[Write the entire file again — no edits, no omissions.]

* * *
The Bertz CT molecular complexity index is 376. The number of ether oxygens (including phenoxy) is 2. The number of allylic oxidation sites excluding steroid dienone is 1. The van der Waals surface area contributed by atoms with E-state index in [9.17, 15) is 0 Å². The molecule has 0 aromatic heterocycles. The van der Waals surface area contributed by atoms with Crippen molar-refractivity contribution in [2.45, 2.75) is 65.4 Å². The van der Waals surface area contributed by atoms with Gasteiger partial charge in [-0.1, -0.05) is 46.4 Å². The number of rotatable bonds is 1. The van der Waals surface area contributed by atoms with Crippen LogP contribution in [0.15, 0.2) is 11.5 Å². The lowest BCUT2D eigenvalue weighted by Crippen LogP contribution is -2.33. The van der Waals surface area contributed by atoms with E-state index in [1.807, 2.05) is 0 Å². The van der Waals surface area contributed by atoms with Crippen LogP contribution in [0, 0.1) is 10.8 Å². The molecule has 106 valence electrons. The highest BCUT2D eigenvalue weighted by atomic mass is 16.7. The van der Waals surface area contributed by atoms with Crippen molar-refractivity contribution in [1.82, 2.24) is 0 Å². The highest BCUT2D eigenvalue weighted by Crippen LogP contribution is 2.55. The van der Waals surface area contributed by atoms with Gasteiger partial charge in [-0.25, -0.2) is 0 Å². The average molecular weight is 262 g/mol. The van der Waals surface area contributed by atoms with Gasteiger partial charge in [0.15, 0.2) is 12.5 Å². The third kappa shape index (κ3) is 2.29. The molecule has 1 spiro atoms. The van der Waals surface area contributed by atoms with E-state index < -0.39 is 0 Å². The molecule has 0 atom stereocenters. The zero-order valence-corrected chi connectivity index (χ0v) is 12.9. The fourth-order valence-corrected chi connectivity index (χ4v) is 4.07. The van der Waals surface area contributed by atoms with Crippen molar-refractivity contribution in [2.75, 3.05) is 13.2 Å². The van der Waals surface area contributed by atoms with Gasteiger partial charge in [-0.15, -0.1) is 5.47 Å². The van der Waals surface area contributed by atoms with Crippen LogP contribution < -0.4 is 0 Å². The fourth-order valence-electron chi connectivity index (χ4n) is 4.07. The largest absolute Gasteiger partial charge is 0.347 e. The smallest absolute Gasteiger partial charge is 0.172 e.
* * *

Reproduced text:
The Bertz CT molecular complexity index is 376. The number of ether oxygens (including phenoxy) is 2. The number of allylic oxidation sites excluding steroid dienone is 1. The van der Waals surface area contributed by atoms with E-state index in [9.17, 15) is 0 Å². The molecule has 0 aromatic heterocycles. The van der Waals surface area contributed by atoms with Crippen molar-refractivity contribution in [2.45, 2.75) is 65.4 Å². The van der Waals surface area contributed by atoms with Gasteiger partial charge in [-0.1, -0.05) is 46.4 Å². The number of rotatable bonds is 1. The van der Waals surface area contributed by atoms with Crippen LogP contribution in [0.15, 0.2) is 11.5 Å². The lowest BCUT2D eigenvalue weighted by Crippen LogP contribution is -2.33. The van der Waals surface area contributed by atoms with E-state index in [1.807, 2.05) is 0 Å². The van der Waals surface area contributed by atoms with Crippen LogP contribution in [0, 0.1) is 10.8 Å². The molecule has 106 valence electrons. The highest BCUT2D eigenvalue weighted by atomic mass is 16.7. The van der Waals surface area contributed by atoms with Crippen molar-refractivity contribution in [1.82, 2.24) is 0 Å². The highest BCUT2D eigenvalue weighted by Crippen LogP contribution is 2.55. The van der Waals surface area contributed by atoms with Gasteiger partial charge in [-0.25, -0.2) is 0 Å². The average molecular weight is 262 g/mol. The van der Waals surface area contributed by atoms with Gasteiger partial charge in [0.15, 0.2) is 12.5 Å². The third kappa shape index (κ3) is 2.29. The molecule has 1 spiro atoms. The van der Waals surface area contributed by atoms with E-state index < -0.39 is 0 Å². The molecule has 0 atom stereocenters. The zero-order valence-corrected chi connectivity index (χ0v) is 12.9. The fourth-order valence-corrected chi connectivity index (χ4v) is 4.07. The van der Waals surface area contributed by atoms with Crippen molar-refractivity contribution in [2.75, 3.05) is 13.2 Å². The van der Waals surface area contributed by atoms with Gasteiger partial charge in [-0.15, -0.1) is 5.47 Å². The van der Waals surface area contributed by atoms with Crippen LogP contribution < -0.4 is 0 Å². The fourth-order valence-electron chi connectivity index (χ4n) is 4.07. The largest absolute Gasteiger partial charge is 0.347 e. The smallest absolute Gasteiger partial charge is 0.172 e.